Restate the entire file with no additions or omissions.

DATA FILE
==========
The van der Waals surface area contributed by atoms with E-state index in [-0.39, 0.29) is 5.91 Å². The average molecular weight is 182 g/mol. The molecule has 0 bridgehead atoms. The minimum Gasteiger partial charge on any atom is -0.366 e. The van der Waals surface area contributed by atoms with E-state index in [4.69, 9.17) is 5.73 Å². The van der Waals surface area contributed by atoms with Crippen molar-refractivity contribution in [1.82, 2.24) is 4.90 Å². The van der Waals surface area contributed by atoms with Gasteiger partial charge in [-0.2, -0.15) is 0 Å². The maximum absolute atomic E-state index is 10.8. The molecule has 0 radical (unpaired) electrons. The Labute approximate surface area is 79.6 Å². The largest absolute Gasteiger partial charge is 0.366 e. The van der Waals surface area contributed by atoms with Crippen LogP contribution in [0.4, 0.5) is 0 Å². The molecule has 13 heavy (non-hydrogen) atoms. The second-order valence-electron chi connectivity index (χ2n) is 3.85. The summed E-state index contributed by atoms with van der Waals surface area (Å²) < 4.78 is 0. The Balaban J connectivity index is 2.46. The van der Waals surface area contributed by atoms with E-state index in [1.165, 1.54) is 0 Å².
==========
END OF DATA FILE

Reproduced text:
The van der Waals surface area contributed by atoms with E-state index in [-0.39, 0.29) is 5.91 Å². The average molecular weight is 182 g/mol. The molecule has 0 bridgehead atoms. The minimum Gasteiger partial charge on any atom is -0.366 e. The van der Waals surface area contributed by atoms with E-state index in [4.69, 9.17) is 5.73 Å². The van der Waals surface area contributed by atoms with Crippen molar-refractivity contribution in [1.82, 2.24) is 4.90 Å². The van der Waals surface area contributed by atoms with Gasteiger partial charge in [-0.2, -0.15) is 0 Å². The maximum absolute atomic E-state index is 10.8. The molecule has 0 radical (unpaired) electrons. The Labute approximate surface area is 79.6 Å². The largest absolute Gasteiger partial charge is 0.366 e. The van der Waals surface area contributed by atoms with Crippen LogP contribution in [0.4, 0.5) is 0 Å². The molecule has 13 heavy (non-hydrogen) atoms. The second-order valence-electron chi connectivity index (χ2n) is 3.85. The summed E-state index contributed by atoms with van der Waals surface area (Å²) < 4.78 is 0. The Balaban J connectivity index is 2.46. The van der Waals surface area contributed by atoms with E-state index in [1.165, 1.54) is 0 Å².